About Time

Directed By: Richard Curtis

Starring: Domhnall Gleeson, Rachel McAdams, Bill Nighy, Tom Hollander, and Margot Robbie

A couple of months ago, I said that the age of romantic comedies was over.  As the fall season has demonstrated, I might have to retract my statement.  Since then, we've seen British rom com I Give It a Year.  We came back stateside last month with the charming indie Enough Said starring Julia Louis-Dreyfus and the late James Gandolfini.  Now, we're headed back across the pond for the British science fiction romantic comedy About Time.  I must admit that I was wrong as we have a fairly diverse lot of funny love movies hitting theaters this fall.

Tim Lake (Domhnall Gleeson) has all the time in the world to live his life.  On his 21st birthday, Tim's father (Bill Nighy) tells him about a special gift the men in the Lake family possess.  They can travel back in time to revisit moments in their lives and reshape them as they see fit.  Having lived a rather insulated life with his dad, mum (Lindsay Duncan), and his sister Kit Kat (Lydia Wilson), Tim would like to use this gift to get himself a girlfriend.  In his final summer at home in Cornwall, a knockout blonde by the name of Charlotte (Margot Robbie) stays with his family.  Tim doesn't nerve up and ask her out until the final night.  Things don't work out with her, but they might have if he had asked earlier.  Given his family's unique gift, Tim does just that.  Asking earlier doesn't help, however, and Charlotte breaks his heart.

At the end of the summer, Tim moves to London to begin his career as a lawyer.  Still without a girlfriend, he's certain he'll find someone in London.  He moves in with his father's friend Harry (Tom Hollander), a playwright who's hit a brick wall in his career.  One night, Tim goes out with his friend Jay (Will Merrick) to a blind-dating establishment and meets a girl named Mary (Rachel McAdams).  While the establishment takes the term "blind date" quite literally, Tim and Mary later meet outside after their encounter in the dark.  Our time-traveling lawyer instantly realizes that he's just met the woman of his dreams and gets her phone number.  The next morning, Harry tells him all about the terrible opening for his latest production, and Tim goes back to the night prior to help his friend in need.  The problem with putting Harry first is that his blind date with Mary has now never happened.  Knowing of Mary's obsession with Kate Middleton, Tim takes some rather unique measures to find her.  After all, his love life depends on it.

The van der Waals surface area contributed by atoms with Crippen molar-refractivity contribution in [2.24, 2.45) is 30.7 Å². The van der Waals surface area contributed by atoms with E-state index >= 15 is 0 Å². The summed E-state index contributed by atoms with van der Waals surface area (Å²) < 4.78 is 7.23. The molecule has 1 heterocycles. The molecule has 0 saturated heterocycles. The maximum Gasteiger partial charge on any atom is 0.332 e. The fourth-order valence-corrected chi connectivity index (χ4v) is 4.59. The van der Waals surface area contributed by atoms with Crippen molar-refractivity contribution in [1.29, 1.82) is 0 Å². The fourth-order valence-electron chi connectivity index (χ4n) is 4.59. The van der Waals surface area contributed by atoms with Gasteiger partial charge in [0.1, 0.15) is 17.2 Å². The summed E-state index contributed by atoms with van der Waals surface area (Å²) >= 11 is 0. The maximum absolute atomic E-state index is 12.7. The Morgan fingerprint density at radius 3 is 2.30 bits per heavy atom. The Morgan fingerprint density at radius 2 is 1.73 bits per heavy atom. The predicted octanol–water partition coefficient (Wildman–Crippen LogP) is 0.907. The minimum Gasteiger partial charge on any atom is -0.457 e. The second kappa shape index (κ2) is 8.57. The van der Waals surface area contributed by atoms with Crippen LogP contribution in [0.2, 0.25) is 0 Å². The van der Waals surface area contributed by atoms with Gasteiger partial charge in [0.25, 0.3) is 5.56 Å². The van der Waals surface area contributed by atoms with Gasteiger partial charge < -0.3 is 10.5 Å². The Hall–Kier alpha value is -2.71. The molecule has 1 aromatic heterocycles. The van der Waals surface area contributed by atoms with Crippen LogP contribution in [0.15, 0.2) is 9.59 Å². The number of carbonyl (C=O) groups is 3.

Every once in a while, we all need something to remind us to savor every precious moment of life while we can.  This weekend, About Time is that movie.  With his latest romantic comedy, Richard Curtis gives us a silly, cheeky, and heartwarming love story that's doesn't take itself too seriously.  It offers a great blend of romance, comedy, and drama.  Fueled by strong performances and quintessentially British humor, this is one undeniably fun movie.  Though we've seen just about everything About Time has to offer in one movie or another, this movie puts a fresh spin on an old formula. 

The actors deliver quite a few enjoyable performances and give the film this raw, happy energy.  For his part as our time-traveling ordinary Tim, Domhnall Gleeson gives us the same goofy loser type we've seen again and again in love stories.  While it's initially a little off-putting, the key is that he plays his part well and quickly finds his funny bone.  For her part as Gleeson's co-star and on-screen girlfriend Mary, love movie veteran Rachel McAdams is clearly in her element.  Given her strong chemistry with Gleeson, she shines romantically.  McAdams even delivers a few chuckles along the way.  We also have Bill Nighy as Tim's dad.  In his role, he offers a wise, fun-loving elder who embodies the core message of the film.  Nighy clearly enjoyed himself making this movie, and it shows.

As much as I enjoyed About Time, I must say that it fails as a science fiction film.  Curtis frequently and carelessly breaks the rules for time travel that he sets at the beginning of the film.  For instance, the first time Tim goes back in time to his family's New Year's Eve party, he jumps forward to what was previously the present.  That pretty much contradicts the rule that he can't jump forward in time.  When he decides to jump back in time with a female relative to help fix her life, he breaks another rule.  According to Tim's father, only males in the Lake family can travel back in time.  At one point or another throughout About Time, Curtis breaks every single rule he sets.  There are some pretty gaping plot holes as a result.

Despite its inconsistencies when it comes to time travel, About Time is a great lighthearted way to kick off the holiday movie season.  This delightful romantic comedy gets a strong 0.06% rating.  Take the film’s message to heart.  Relax and enjoy a couple of glasses of Pinot Grigio with this one.